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The Thurgood Marshall United States Courthouse

Courts have already suspended payments to attorneys appointed to represent defendants unable to hire their own lawyer. | Drew Angerer/Getty Images

The lingering government shutdown means justice, in many cases, is grinding to a halt.

Fewer than half of the staff members in the Civil Division of the Department of Justice are considered “essential,” erasing the division’s presence from dozens of cases nationwide. That’s prompted judges to press pause on cases deciding the fate of issues ranging from how to treat sexual harassment cases on college campuses to whether federally sanctioned mining operations will sink canoeing businesses in Minnesota.

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The freeze has already put major parts of the Trump agenda into limbo as government lawyers are no longer available to argue their legality. Whether the delay helps or hurts White House priorities varies case by case, however, and the shutdown’s effect has been uneven nationally as judges allow delays in some cases but not others.

The federal court system will have exhausted stopgap attempts to stay open as of Feb. 1, the Administrative Office of the U.S. Courts said this week. At that point, the country’s 94 district courts and 13 courts of appeals will have to decide which staff to furlough and which to bring in to work without pay, a spokesperson told POLITICO. Criminal cases would still proceed, but there would be no money to pay jurors the required $50-a-day stipend, the spokesperson said.

Courts have already suspended payments to attorneys appointed to represent defendants unable to hire their own lawyer.

“If the Judiciary does run out of funding, reversing many of these urgent stopgap measures once a shutdown ended would be a major organizational challenge affecting virtually every federal court and defender’s office,” the spokesperson said.

The White House and Justice Department did not respond to requests for comment.

Some judges have rebuked government attorneys for their requests to delay cases.

“Such lapses are not in any sense government ‘policy,’” Judge William Young of the U.S. District Court of Massachusetts wrote in several recent orders denying delay requests. “They are simply an abdication by the President and the Congress (which could override a presidential veto) of the duty to govern responsibly to the end that all laws may be faithfully executed.”

The shutdown “does not constitute ‘good cause’ for any stay,” Young continued. “In fact, it is laughable.”

That means in cases that are still being heard and at which DOJ lawyers are no longer present, plaintiffs find they are literally arguing with themselves.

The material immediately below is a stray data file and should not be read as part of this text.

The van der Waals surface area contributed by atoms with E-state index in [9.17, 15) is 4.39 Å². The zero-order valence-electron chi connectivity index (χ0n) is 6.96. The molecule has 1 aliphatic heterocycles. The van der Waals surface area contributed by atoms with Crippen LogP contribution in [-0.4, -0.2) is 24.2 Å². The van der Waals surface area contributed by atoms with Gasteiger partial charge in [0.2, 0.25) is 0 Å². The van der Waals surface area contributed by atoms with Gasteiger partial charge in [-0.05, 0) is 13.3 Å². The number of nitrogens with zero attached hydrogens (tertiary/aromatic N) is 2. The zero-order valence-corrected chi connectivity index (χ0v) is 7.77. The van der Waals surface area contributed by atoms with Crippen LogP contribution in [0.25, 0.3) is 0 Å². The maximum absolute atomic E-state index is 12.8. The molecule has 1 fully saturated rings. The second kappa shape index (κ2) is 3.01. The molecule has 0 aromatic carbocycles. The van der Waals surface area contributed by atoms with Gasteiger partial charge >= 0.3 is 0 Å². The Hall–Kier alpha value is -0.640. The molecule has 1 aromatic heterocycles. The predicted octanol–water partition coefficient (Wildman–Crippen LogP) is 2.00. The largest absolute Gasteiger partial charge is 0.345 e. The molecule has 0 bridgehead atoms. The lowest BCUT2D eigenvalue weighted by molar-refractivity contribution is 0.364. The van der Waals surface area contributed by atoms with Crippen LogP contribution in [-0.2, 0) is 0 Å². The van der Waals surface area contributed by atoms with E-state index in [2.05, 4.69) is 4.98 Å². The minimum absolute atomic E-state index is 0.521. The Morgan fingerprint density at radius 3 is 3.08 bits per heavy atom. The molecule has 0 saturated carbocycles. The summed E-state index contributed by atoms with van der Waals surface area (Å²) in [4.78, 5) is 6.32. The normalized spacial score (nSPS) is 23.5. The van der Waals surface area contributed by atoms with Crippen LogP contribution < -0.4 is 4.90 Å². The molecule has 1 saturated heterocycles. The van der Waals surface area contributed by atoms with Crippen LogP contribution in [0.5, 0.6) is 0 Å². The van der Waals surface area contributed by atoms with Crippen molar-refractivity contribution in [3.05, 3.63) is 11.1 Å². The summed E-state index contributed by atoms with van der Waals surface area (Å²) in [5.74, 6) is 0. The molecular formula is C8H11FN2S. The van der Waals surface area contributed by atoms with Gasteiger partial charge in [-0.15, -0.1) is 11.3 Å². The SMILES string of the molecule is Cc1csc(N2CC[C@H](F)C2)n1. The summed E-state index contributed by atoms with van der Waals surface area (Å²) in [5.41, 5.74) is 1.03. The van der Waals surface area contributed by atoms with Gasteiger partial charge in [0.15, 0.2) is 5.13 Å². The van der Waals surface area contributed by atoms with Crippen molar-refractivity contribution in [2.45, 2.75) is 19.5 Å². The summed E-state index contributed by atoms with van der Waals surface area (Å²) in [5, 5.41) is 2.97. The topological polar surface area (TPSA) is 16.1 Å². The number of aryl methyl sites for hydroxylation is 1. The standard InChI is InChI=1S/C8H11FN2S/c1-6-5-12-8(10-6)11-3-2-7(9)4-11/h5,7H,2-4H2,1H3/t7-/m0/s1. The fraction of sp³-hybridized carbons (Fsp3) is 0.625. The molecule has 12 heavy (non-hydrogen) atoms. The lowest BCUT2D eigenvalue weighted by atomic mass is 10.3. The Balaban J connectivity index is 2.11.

“We are challenging unlawful actions by the government,” said Tania Galloni, managing attorney for Earthjustice, an environmental group opposed to the administration’s regulatory rollbacks. “The government’s position is, ‘We can’t talk about that right now because we decided not to fund ourselves.‘ It is pretty outrageous.”

The Justice Department did win an indefinite stay of all cases in a Georgia district court, including a lawsuit challenging reservoir operations on the Chattahoochee River, the subject of a legal fight among Alabama, Florida and Georgia since 1990. Galloni said a DOJ stay request was granted by the court in all cases before Earthjustice knew about it. Earthjustice has asked a district court in Tampa to limit how long the Justice Department can delay proceedings on a federal lawsuit filed by environmentalists involving oil drilling in the Gulf of Mexico, Galloni said.

‘What a mess’

In another example, the fate of Obamacare is now on hold after an appellate court halted its review of a lawsuit that could kill the entire 2010 health care law.

A federal judge in Texas last month ruled Obamacare is unconstitutional, throwing into jeopardy coverage for about 20 million Americans and potentially upending large swaths of the health care system. A coalition of Democratic state attorneys general defending Obamacare have asked the 5th Circuit Court of Appeals to quickly overturn the decision, but the appellate court — at the Trump administration’s request — paused the lawsuit earlier this month due to a lack of federal funding.

The move will drag out the legal fight over the law, which could wind up before the Supreme Court during the run-up to the 2020 election.

Obamacare remains in effect while the lawsuit works through the court system, and many legal experts expect the Texas judge’s decision will eventually be overturned. But Democrats who ran on a health care-heavy message in 2018 are sweating the latest legal threat to the law.

“Putting the [Affordable Care Act] in jeopardy imperils nearly every American,” said California Attorney General Xavier Becerra, who is leading the appeal, in a statement to POLITICO. “For the sake of America’s families, the misguided lawsuit against the ACA must be resolved quickly.”